Make sure to explain any stances that you might be doing within ritual and let them know whether you expect them to follow along or not. I always explain what we will be doing at different points in ritual, why we do it and let the guest know that they can do the stance or feel free to just stand politely throughout. Not everyone’s comfort level is up to following along. It can also help to explain why you’re using a particular stance. In my rituals, we do a stance when we are calling quarters. It’s not only a stance that’s respectful, it’s also one that helps you ground the energy that we work with.  Clarifying things like this helps people be more comfortable with what they are doing.

And most importantly, explain what will be happening in ritual. Let them know what the point of the ritual is, what you will be doing at certain points and all the things that will be used in ritual. My significant other went to a ritual where they drank wine in the ritual. Sounds pretty standard right? It wasn’t until later that he found out that there was semen and menstrual blood in the wine. If you’re doing something like this, tell your guests, they have a right to know and the right to make a choice about whether or not to partake or to participate. If you’re going to be upset if someone does not want to partake or participate, then this is a ritual where you probably should not invite guests.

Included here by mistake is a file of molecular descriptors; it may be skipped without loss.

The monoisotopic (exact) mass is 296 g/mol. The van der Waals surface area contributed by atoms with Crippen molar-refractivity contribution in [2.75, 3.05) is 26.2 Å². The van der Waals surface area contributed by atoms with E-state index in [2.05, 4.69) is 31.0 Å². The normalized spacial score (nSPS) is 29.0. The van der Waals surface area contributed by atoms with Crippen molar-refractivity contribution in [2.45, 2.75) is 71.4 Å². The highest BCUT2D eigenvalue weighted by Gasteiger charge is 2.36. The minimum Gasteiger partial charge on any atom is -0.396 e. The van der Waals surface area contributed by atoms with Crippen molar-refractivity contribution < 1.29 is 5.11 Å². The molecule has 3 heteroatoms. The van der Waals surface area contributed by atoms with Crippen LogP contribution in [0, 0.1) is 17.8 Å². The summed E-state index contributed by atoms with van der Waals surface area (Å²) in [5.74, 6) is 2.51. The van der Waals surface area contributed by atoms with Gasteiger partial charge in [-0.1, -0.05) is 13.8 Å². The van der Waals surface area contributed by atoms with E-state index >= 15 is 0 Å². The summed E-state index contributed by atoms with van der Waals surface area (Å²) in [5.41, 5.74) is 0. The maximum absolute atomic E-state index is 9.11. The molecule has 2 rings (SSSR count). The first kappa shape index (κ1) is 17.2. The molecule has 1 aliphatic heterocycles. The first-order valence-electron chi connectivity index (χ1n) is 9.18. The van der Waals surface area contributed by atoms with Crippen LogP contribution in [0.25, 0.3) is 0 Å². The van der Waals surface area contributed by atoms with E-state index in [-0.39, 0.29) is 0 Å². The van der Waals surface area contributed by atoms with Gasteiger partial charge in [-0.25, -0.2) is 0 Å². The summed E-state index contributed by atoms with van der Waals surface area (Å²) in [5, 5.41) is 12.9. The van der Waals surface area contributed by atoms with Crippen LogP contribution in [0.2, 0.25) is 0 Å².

In this scenario, warning your guests about the possibility of death would be appropriate.

In this scenario, warning your guests about the possibility of death would be appropriate.

Make sure to take a minute or two here or there to see if your guest has any questions. This doesn’t have to take away from your ritual, there are always moments in ritual when you can pause and check on your guest. If there really isn’t a spot to pause, make sure to check in after ritual is over and make sure your guest understood everything that you did.

Rituals with guests should also not be long, drawn out affairs. People have a short attention span and when you’re a guest you aren’t usually expecting to end up participating in a five hour ritual. Would you want to be involved in a five hour ritual if you weren’t familiar with the people involved or a ritual that you weren’t familiar with? One of the worst rituals I ever went to as a guest ended up being a five hour ritual. Keep it short.